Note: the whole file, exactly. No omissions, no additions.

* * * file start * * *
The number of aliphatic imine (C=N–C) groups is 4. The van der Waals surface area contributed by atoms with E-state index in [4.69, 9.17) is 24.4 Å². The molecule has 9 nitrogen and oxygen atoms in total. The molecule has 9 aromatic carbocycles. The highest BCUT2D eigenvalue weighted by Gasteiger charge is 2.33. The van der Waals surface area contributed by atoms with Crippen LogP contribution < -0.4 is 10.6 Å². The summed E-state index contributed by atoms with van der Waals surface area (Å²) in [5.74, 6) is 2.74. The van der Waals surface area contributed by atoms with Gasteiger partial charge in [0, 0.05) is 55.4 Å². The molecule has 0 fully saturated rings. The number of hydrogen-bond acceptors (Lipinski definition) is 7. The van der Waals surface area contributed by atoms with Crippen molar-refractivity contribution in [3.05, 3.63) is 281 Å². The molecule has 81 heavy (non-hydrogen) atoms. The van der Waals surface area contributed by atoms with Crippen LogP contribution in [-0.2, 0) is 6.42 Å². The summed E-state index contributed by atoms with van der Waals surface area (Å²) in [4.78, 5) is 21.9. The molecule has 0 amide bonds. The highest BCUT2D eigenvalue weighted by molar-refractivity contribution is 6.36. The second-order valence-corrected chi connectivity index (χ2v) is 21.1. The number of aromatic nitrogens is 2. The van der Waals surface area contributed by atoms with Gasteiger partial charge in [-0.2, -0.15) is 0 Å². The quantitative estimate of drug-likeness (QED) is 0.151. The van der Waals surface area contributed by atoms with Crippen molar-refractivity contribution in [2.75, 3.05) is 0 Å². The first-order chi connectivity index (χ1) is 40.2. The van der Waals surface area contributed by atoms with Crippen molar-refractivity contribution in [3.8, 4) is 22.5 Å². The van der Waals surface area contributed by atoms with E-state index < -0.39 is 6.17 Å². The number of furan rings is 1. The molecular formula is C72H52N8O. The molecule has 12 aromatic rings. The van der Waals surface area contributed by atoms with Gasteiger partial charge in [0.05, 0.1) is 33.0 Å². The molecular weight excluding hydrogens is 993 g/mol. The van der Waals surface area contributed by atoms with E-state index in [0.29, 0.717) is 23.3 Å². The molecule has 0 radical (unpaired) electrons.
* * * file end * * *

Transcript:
The number of aliphatic imine (C=N–C) groups is 4. The van der Waals surface area contributed by atoms with E-state index in [4.69, 9.17) is 24.4 Å². The molecule has 9 nitrogen and oxygen atoms in total. The molecule has 9 aromatic carbocycles. The highest BCUT2D eigenvalue weighted by Gasteiger charge is 2.33. The van der Waals surface area contributed by atoms with Crippen LogP contribution < -0.4 is 10.6 Å². The summed E-state index contributed by atoms with van der Waals surface area (Å²) in [5.74, 6) is 2.74. The van der Waals surface area contributed by atoms with Gasteiger partial charge in [0, 0.05) is 55.4 Å². The molecule has 0 fully saturated rings. The number of hydrogen-bond acceptors (Lipinski definition) is 7. The van der Waals surface area contributed by atoms with Crippen molar-refractivity contribution in [3.05, 3.63) is 281 Å². The molecule has 81 heavy (non-hydrogen) atoms. The van der Waals surface area contributed by atoms with Crippen LogP contribution in [-0.2, 0) is 6.42 Å². The summed E-state index contributed by atoms with van der Waals surface area (Å²) in [4.78, 5) is 21.9. The molecule has 0 amide bonds. The highest BCUT2D eigenvalue weighted by molar-refractivity contribution is 6.36. The second-order valence-corrected chi connectivity index (χ2v) is 21.1. The number of aromatic nitrogens is 2. The van der Waals surface area contributed by atoms with Gasteiger partial charge in [-0.2, -0.15) is 0 Å². The quantitative estimate of drug-likeness (QED) is 0.151. The van der Waals surface area contributed by atoms with Crippen molar-refractivity contribution in [2.75, 3.05) is 0 Å². The first-order chi connectivity index (χ1) is 40.2. The van der Waals surface area contributed by atoms with Crippen molar-refractivity contribution in [3.8, 4) is 22.5 Å². The van der Waals surface area contributed by atoms with E-state index < -0.39 is 6.17 Å². The number of furan rings is 1. The molecular formula is C72H52N8O. The molecule has 12 aromatic rings. The van der Waals surface area contributed by atoms with Gasteiger partial charge in [0.05, 0.1) is 33.0 Å². The molecular weight excluding hydrogens is 993 g/mol. The van der Waals surface area contributed by atoms with E-state index in [0.29, 0.717) is 23.3 Å². The molecule has 0 radical (unpaired) electrons.